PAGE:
From this juncture, an intuitive observer might surmise that the conundrum’s origin stems from this scientific endeavor. However, appearances can be deceiving, for the tale is a labyrinthine amalgamation of complications. As the intricate plot unfolds, another layer of unrest surfaces, gripping Jason and his compatriots. This turbulent tide commences when Jason and Jiuming embark on an ambitious deep-sea expedition.
Alas, the expedition’s course takes an unforeseen twist, marred by the escape of Jiuming’s captive Megalodon. This ferocious predator’s pursuit escalates as it relentlessly chases the scientists’ submersible, thrusting all aboard into a nerve-wracking escapade. In a desperate bid to elude the monstrous predator’s relentless pursuit, the submersible breaches the thermocline barrier, inadvertently leading them into the predator’s aquatic realm.
True to form, the chase intensifies, exacerbated by the reverberations of illegal undersea mining, which unleash left and right explosions, plunging the underwater domain into further chaos. Their valiant attempts to resurface only compound their predicament, as the explosion breaches the thermocline boundary. This rupture creates an unexpected fissure, ushering forth a cadre of Megalodons, thus unleashing a new level of peril.
In sum, the narrative’s complexity deepens with every twist, an intricate dance of fate, ambition, and danger. The seemingly straightforward premise evolves into a multidimensional tale that showcases the fragility of human endeavors when confronted by the enigmatic forces of the deep. As the narrative crescendos, the ensuing chaos paints a vivid tapestry of the perils that await those who dare to challenge the domain of the ancient Megalodon.
I must admit, the initial half-hour of the film, marked by an exposition of institutions and meticulous expedition plans, left me with a growing sense of ennui.
Curiously absent was the exhilaration that typically accompanies cinematic experiences. Furthermore, Jason Statham’s portrayal of the character Jason appeared to lack the fervor that one might expect. Despite this, my anticipation for this film was particularly high, nurtured over a span of four years in eager anticipation.
Yet, as time unfurled, a disconcerting realization settled in: the narrative’s trajectory seemed to meander aimlessly. What should have been an immersion into the dread-inducing world of the Megalodon transformed into a divergence, delving into the realm of another ancient creature. The emergence of the colossal octopus and prehistoric amphibian entities led to a divergence in focus, splitting the storyline’s direction. Adding to this complexity, the weight of the narrative was anchored by the collective endeavor to rescue Jiuming’s niece, Meiying (depicted by Sophia Cai).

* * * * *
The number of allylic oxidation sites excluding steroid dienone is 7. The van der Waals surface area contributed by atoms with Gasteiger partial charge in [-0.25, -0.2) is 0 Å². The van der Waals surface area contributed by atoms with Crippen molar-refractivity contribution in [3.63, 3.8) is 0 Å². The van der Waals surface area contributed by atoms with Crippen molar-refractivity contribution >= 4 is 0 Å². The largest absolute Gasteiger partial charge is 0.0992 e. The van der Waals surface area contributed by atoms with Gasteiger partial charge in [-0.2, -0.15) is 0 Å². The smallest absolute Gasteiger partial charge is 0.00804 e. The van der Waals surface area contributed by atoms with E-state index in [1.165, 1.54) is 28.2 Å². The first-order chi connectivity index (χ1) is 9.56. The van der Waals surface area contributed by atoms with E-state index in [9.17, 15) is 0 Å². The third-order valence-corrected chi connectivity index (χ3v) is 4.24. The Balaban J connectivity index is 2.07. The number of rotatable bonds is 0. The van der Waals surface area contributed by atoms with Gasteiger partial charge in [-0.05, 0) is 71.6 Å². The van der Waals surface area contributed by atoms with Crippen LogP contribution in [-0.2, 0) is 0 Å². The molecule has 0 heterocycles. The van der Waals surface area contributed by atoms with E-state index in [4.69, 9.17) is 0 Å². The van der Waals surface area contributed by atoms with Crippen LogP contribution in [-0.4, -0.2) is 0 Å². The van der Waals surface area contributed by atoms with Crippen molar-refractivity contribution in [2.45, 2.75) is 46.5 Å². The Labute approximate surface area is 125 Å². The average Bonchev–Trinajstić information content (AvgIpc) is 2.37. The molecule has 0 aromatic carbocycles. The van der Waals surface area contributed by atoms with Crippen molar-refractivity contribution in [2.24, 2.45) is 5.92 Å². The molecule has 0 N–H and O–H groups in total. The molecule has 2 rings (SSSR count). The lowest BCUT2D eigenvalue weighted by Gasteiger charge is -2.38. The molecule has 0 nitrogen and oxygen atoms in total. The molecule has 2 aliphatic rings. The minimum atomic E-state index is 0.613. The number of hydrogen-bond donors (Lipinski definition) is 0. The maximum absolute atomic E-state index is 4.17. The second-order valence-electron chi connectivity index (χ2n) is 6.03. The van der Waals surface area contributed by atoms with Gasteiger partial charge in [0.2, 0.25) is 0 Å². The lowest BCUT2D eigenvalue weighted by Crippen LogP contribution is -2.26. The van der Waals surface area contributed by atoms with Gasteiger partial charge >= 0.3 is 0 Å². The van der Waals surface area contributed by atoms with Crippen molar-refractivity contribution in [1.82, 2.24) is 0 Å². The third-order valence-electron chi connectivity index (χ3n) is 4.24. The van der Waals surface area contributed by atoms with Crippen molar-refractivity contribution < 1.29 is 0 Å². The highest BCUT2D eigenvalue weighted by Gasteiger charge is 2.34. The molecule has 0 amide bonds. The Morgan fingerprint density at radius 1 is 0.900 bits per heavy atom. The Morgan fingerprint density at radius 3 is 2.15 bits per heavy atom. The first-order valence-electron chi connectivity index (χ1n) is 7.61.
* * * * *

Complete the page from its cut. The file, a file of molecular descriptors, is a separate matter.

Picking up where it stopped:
The film’s penultimate 90-minute stretch finally promises an immersive experience. Here, three Megalodons, a colossal ancient octopus reminiscent of the Kraken, and predatory amphibians converge upon a shallow sea expanse, nestled alongside the idyllic Fun Island resort. A disconcerting feast commences as these monstrous creatures converge at the “All You Can Eat” table, with unsuspecting humans as their main course.
However, this thrill is short-lived, waning just as I begin to find myself engrossed in the evolving narrative. The film’s attempt to capture these awe-inspiring moments through visual representation feels somewhat discomfiting. Picture this: a first-person perspective thrusts us into the gaping maw of the Megalodon, as dozens of humans are swallowed without resistance. Moreover, Jason’s encounter with the monstrous creature aboard a jet ski, harpoon in hand, takes on a somewhat jarring quality, as his actions verge on appearing overly assertive.
In essence, the journey through this narrative arc exhibits a fluctuating experience, veering between moments of potential exhilaration and instances that detract from the immersion. As the storyline navigates through various dimensions and interactions, the viewer is confronted with a blend of thrilling anticipation and moments that, while intense, might evoke an awkward sense of incongruity.
As soon as we entered the final round, and we knew for sure who survived , there was no feeling of wanting to applaud or just say ‘ wow ‘ from my mouth personally. I didn’t find any scary feeling , especially when Jason fought against Megalodon. Is it possible that the director, Ben Wheatley, just ran out of ideas?
It feels very flat. Coupled with a scene where the survivors gather and join some tourists to drink cocktails and whiskey , as a success against Megalodon. Dear Ben , I know you’re a great director, but this film is seriously third-rate. 2 stars from Bumareview.